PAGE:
Why is it a surprise that Adobe is yet again screwing people? I guess you will be surprised when your dng files will somehow be held hostage at some point too right?

    I frankly saw the whole Adobe tightening of the screw years ago, basically starting with dng which falsely gets tabbed as open source because people want to believe that it is. Adobe has been almost as masterful as Apple at manipulating the media. They are trying to reel everybody into their web. On one side of the profit equation they get people to blissfully buy into paying them monthly until death because once you are in deep it gets very painful to change all of your legacy files to another format to use someone else’s software. There will be changes to the cloud that current users won’t like but an incremental extra payment for the same functionality isn’t quite so painful. It adds up. This is just the cost side of the same strategy.

    1. Scott Valentine Avatar
      Scott Valentine

      Well, you’re wrong about DNG – it’s an open spec and runs a free license. Any file format is subject to deprecation, so the real concern is whether DNG will continue to be used. With camera manufacturers adding support for DNG, your theory seems to be nothing more than paranoia. Specific raw formats from those same manufacturers are at far higher risk – many older versions had to be converted and updated or be lost in the archives.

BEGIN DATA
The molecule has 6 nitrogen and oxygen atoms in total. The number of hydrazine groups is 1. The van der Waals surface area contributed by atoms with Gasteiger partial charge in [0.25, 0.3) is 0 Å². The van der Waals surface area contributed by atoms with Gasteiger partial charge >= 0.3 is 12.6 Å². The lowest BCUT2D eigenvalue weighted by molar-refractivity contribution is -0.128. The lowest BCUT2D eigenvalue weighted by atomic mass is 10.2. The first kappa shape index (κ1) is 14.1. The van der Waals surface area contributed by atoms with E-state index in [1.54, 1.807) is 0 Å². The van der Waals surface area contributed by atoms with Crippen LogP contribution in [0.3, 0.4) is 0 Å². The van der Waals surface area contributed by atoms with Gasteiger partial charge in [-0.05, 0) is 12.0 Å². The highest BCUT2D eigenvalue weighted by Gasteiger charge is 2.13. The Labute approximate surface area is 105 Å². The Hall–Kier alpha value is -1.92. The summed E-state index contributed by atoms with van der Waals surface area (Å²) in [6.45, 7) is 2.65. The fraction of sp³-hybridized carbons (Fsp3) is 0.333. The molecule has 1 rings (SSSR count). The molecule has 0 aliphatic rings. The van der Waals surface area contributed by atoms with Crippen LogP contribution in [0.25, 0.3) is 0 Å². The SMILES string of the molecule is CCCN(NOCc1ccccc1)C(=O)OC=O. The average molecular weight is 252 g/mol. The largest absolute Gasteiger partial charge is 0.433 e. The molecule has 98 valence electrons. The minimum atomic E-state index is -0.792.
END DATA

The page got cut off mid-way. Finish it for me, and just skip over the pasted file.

As for Adobe screwing people… whatever. They’re a corporation, and their goal is to make as much money for as long as possible. What’s new? You’re complaining that they’re successful at it. Of course they want more customers in their web – every company does. The PSD format is pretty well documented, but of course there are proprietary elements. Same with Microsoft Office documents, and virtually every other document format. Your car, if manufactured in the last 20 years, also has proprietary controls systems and specific replacement parts, etc.

      This is how companies maintain a competitive edge, which also drives them to innovate. PSDs, btw, can be read by many other applications. You also have the right to save in the TIFF format, which is just as open and even more broadly supported. You have pretty much zero concern of your files being held hostage.

      1. catlett Avatar

        You either don’t know what you are talking about or are willfully trying to mislead people. Either way you are spreading the same nonsense based on hearsay that is making this dangerous.

        “Digital Negative (DNG) Specification Patent License

        Adobe is the publisher of the Digital Negative (DNG) Specification describing an image file format for storing camera raw information used in a wide range of hardware and software. Adobe provides the DNG Specification to the public for the purpose of encouraging implementation of this file format in a compliant manner.”